It was the middle of the night and I needed something to read to help me get back to sleep. I looked through my To Be Read and saw the title, clicked on the description, and thought, “Oh hell, why not?” I found out why not.

In response to a snarky aunt of an ex, skinny, holier-than-thou, I-have-a-weight-loss-center, judgemental bitch, Ellis gave this response as to why she was buying a Black and White cookie: “Ellis shook her head sadly. ‘I ate fifteen boxes of cookies the last time I robbed a Girl Scout. And then I gained three pounds. And then I got arrested and then they forced me to do all that community service and let me tell you, my big ass does not look good in neon orange.’ ”

All Hail Sugar Jamison! I think this woman has just become a new shero of mine.

Now, my snarky, skinny, holier-than-thou, über-critical, judgemental bitch is simply one of the many voices in my head, harping at me night and day, telling me I’m not good enough because I’m plus-size. She nags at me, then my self-destruct voice says any good habits and life-style changes I attempt are going to fail. Miss Bitch starts her tirade, and Miss Self-Doubt tells me I can’t, so forget it. I then throw my hands in the air, just chucking the idea of losing weight and getting fit.

Maybe this time, Miss Mouth can use Ellis’s line? In just a few short pages, Jamison is making me finally understand that not every woman has to be a size 0 to be happy. Not every woman needs to be the perfect model. Not every man needs a sweet little lady. Some men aren’t afraid of curves and some men like sassy women. In fiction, at least.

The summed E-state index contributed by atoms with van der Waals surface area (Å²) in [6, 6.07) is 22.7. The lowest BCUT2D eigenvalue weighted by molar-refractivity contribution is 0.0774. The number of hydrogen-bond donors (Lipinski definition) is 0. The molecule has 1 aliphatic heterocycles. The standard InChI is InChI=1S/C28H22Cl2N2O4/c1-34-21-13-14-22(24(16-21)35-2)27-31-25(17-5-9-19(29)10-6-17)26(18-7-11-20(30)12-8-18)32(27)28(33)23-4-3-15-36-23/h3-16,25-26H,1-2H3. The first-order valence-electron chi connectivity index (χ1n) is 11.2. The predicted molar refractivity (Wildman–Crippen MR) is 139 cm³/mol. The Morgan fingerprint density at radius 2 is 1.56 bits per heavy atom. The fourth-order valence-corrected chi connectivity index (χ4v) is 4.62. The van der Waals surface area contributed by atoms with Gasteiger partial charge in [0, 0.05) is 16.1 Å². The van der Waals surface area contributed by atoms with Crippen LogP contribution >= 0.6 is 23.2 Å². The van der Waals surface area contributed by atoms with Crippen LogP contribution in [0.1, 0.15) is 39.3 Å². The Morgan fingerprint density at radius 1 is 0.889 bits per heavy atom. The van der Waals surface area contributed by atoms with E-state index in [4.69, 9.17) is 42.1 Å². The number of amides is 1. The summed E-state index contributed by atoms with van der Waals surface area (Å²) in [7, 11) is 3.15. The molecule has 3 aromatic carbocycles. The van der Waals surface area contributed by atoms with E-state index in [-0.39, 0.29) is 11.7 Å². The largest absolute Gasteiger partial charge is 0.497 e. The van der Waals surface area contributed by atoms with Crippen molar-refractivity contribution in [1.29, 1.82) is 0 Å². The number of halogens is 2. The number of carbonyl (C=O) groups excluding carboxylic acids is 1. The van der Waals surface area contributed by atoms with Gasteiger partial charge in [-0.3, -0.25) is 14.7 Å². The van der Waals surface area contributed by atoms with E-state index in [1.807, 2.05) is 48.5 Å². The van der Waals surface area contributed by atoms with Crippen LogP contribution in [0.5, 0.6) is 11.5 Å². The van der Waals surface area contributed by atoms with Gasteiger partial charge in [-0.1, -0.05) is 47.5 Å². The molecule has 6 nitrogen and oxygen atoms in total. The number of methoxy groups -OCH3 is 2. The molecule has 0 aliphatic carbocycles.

A very good start. Let’s see if the rest of the book keeps up.

Poor Vishous

I used to wonder if my Kindle  — Vishous — got indigestion because of the junk reading I do. Like junk food, junk reading has just a bunch of sweet, salty, fluffy filler that will rot the teeth (or should that be “brain”). Also called (by me) place markers, these are the snacks poor Vishous has filling his memory chip in between the more substantive meals.

I no longer have to wonder. The answer is “yes.” V was restarting at inconvenient moments or flipping to the book’s cover instead of the next page. I placed a call to the Dr. Amazon Help Desk group. They best Kindle doctors around. Ok, so they are the only Kindle doctors around but let us not get too picky on that point.

With the good doctor’s help, I found out that there was apparently a book that I loaned out about a year ago. Even though it was returned, the book somehow got stuck in the lending loop. When I tried to read that book, it was as though two people were trying to read it at the same time. The result was V’s digestive distress.

After deleting the book from my Kindle back to the Cloud and re-downloading, then updating and rebooting, Vishous is back to his happy, peppy self, ready to rock, roll and be read.

I love the Dr. Amazon Help Desk group.